As my plugins have a free version, I have a stock reply. Basically, you appear to be a free user — if I’m wrong, send me the proof of purchase, if not please go to forums. Obviously, that deals with both free users and nulled users, but to date, I have not yet identified a nulled user asking for support. In fact, I have only identified one nulled instance, which was the premium version still operating after the trial.

We at Advanced Ads are not using Freemius, but became pretty good at finding the license attached to a nulled version. It happens regularly that a user who doesn’t have a valid license reaches out via email — but more often via the forum. We politely ask them to verify the license before they get support. If they reached out via, we can also ask them to reach out directly, since is not the place to get premium support.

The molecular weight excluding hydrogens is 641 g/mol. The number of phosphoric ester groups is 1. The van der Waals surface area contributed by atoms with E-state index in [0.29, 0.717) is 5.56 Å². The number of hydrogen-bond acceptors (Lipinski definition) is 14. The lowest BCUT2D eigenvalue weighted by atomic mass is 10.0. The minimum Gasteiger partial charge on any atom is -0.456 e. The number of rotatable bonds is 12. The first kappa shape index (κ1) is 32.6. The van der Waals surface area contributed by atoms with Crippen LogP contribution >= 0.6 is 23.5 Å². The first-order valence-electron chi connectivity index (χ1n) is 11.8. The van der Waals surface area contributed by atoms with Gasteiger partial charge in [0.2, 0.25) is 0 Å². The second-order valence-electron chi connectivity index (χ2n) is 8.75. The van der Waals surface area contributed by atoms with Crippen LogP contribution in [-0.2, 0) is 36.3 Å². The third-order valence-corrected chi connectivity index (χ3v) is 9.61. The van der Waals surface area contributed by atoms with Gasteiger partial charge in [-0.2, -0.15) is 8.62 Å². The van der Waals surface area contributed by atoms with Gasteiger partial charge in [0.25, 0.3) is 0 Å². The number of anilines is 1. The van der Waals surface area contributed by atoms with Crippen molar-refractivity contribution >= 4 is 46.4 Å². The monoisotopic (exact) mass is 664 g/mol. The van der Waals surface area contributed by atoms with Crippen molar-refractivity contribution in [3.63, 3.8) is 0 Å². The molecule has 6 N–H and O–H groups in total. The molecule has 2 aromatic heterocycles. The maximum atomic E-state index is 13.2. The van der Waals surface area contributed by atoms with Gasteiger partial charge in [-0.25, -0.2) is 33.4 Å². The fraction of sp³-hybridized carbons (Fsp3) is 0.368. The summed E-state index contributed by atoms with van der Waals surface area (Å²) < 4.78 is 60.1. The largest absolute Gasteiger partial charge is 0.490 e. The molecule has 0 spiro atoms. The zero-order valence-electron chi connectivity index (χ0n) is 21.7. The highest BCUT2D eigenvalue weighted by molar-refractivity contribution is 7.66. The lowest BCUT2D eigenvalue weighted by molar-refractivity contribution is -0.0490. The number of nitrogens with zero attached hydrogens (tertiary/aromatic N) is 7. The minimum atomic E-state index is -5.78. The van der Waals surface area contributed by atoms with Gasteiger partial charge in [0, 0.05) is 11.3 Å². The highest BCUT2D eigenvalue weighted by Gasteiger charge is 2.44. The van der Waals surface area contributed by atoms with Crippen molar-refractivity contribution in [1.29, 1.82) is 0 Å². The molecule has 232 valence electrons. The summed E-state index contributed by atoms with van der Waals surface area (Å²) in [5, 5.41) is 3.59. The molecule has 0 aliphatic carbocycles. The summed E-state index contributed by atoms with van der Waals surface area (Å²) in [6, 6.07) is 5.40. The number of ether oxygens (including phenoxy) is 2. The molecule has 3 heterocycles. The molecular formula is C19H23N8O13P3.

What we found out is that many sites that share nulled versions get it from the same source. So if you can identify that single purchase, you stop most of them from getting plugin updates. At least for a while. They tend to make a new purchase to get a new license key after a while (more on this later). Sometimes, they reached out to our support complaining about being blocked. Of course, they always deny having shared the license.

Only in one case in the past have we given a user another chance. I would say it was a gut feeling from their communication after we told them about disabling their license. I have been 15 once upon a time when it felt normal to share floppy discs with software on the schoolyard. I believe that there are a few people who simply don’t know the harm they are causing. They think this is a good thing they do for others if they share their license.